“Switch has emerged as one of the most aggressive data center operators in pushing for the policy changes needed to transition to a renewably powered economy, both from an economic and ecological perspective,” according to Greenpeace in its most recent Click Clean report.

Other major players share this commitment. Google, which describes itself as the “largest corporate buyer of renewable energy in the world,” has set the goal of sourcing enough renewable energy to match the electricity needed for all of its global operations, including data centers. Apple announced in 2018 that not only its data centers, but all its facilities worldwide are now powered by renewable energy.

While clean energy could eventually save the day, it’s not certain when that day might arrive. The U.S. Energy Information Administration estimated that by 2050, renewables would account for 31 percent of U.S. energy generation, and half of worldwide electricity production. A number of government and private-sector leaders have set their sights much higher, with the goal of 100 percent carbon-free electricity by this date. The right mix of political will and economics could speed their progress.

Electricity from wind and sun is already cheaper than from coal-powered plants, and is becoming cost-competitive with power from natural gas. Telecoms and data centers will gravitate toward purchasing or generating green power whenever possible, even if climate is not a core corporate concern. Similarly, the drive to cut costs will create a preference for more efficient technology as it has in other sectors.

Incentives for energy-saving equipment from both utilities and government have also played a role in spurring development and implementation of energy efficient technologies, from air conditioning to computers, as have sustainable purchasing guidelines and energy codes.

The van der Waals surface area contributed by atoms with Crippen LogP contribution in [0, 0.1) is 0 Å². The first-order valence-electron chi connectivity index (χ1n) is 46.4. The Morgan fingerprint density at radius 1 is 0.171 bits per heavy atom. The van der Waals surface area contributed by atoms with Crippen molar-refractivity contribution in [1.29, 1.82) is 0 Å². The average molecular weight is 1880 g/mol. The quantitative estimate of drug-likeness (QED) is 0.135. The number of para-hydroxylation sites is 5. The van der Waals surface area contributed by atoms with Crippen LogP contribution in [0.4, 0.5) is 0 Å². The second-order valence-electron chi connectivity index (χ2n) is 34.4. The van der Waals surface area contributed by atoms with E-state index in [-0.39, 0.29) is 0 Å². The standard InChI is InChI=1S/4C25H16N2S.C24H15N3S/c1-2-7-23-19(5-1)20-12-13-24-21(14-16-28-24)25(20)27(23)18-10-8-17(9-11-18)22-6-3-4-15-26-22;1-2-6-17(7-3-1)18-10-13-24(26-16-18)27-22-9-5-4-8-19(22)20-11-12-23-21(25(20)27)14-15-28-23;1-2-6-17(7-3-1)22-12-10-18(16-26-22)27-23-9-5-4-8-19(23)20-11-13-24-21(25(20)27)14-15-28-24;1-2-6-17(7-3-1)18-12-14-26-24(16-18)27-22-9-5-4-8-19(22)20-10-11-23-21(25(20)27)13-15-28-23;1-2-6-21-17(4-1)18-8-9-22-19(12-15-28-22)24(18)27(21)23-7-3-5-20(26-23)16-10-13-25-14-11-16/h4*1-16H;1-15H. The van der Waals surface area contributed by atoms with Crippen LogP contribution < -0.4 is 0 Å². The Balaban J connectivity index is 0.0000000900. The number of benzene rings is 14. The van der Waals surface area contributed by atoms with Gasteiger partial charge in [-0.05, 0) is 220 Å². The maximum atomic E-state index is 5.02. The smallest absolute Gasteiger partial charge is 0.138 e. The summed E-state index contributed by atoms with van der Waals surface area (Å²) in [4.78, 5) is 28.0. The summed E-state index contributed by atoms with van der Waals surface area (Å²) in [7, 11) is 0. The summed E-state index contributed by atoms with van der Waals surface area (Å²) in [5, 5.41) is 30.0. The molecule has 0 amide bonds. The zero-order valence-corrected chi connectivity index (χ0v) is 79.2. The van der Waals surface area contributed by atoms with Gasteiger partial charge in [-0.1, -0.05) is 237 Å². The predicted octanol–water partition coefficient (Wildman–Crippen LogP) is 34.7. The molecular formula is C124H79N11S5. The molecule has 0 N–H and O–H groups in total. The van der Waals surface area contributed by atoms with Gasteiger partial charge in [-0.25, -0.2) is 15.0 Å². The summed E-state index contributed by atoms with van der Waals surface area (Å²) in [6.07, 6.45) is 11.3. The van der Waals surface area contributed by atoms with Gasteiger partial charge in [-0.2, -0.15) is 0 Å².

Given all this, and the potential for smart devices to help us make better decisions about energy conservation (often by taking them out of our hands), vigilance may be more appropriate than alarm. After years of study and research, Jon Koomey is sanguine about what lies ahead. “[Digital technology] electricity use is modest and, in my opinion, a pretty high-value use of that modest amount of electricity.”

In regard to the net climate impact of communications technology, the message conveyed by former UN Secretary General Ban Ki-moon to a gathering of world leaders from government, technology companies and international agencies was unequivocal. “Indeed, [digital technologies] are part of the solution,” he said. “Already these technologies are being used to cut emissions and help countries adapt to the effects of climate change.”
Carl Smith is a senior staff writer for Governing and covers a broad range of issues affecting states and localities. He can be reached at or on Twitter at @governingwriter.